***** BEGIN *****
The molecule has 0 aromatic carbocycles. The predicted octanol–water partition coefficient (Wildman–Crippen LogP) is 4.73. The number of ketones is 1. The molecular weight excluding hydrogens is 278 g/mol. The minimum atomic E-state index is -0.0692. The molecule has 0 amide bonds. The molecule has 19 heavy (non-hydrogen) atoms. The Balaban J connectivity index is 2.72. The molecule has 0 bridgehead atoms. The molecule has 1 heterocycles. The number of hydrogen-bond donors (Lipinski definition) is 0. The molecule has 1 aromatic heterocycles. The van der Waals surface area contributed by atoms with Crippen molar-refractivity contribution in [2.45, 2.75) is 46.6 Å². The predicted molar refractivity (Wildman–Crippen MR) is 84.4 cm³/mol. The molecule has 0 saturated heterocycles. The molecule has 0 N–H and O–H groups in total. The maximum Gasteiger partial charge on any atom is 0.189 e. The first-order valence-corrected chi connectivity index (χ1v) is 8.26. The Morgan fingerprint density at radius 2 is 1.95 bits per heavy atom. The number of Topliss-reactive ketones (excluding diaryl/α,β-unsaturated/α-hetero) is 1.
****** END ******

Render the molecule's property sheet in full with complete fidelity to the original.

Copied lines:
The molecule has 0 aromatic carbocycles. The predicted octanol–water partition coefficient (Wildman–Crippen LogP) is 4.73. The number of ketones is 1. The molecular weight excluding hydrogens is 278 g/mol. The minimum atomic E-state index is -0.0692. The molecule has 0 amide bonds. The molecule has 19 heavy (non-hydrogen) atoms. The Balaban J connectivity index is 2.72. The molecule has 0 bridgehead atoms. The molecule has 1 heterocycles. The number of hydrogen-bond donors (Lipinski definition) is 0. The molecule has 1 aromatic heterocycles. The van der Waals surface area contributed by atoms with Crippen molar-refractivity contribution in [2.45, 2.75) is 46.6 Å². The predicted molar refractivity (Wildman–Crippen MR) is 84.4 cm³/mol. The molecule has 0 saturated heterocycles. The molecule has 0 N–H and O–H groups in total. The maximum Gasteiger partial charge on any atom is 0.189 e. The first-order valence-corrected chi connectivity index (χ1v) is 8.26. The Morgan fingerprint density at radius 2 is 1.95 bits per heavy atom. The number of Topliss-reactive ketones (excluding diaryl/α,β-unsaturated/α-hetero) is 1.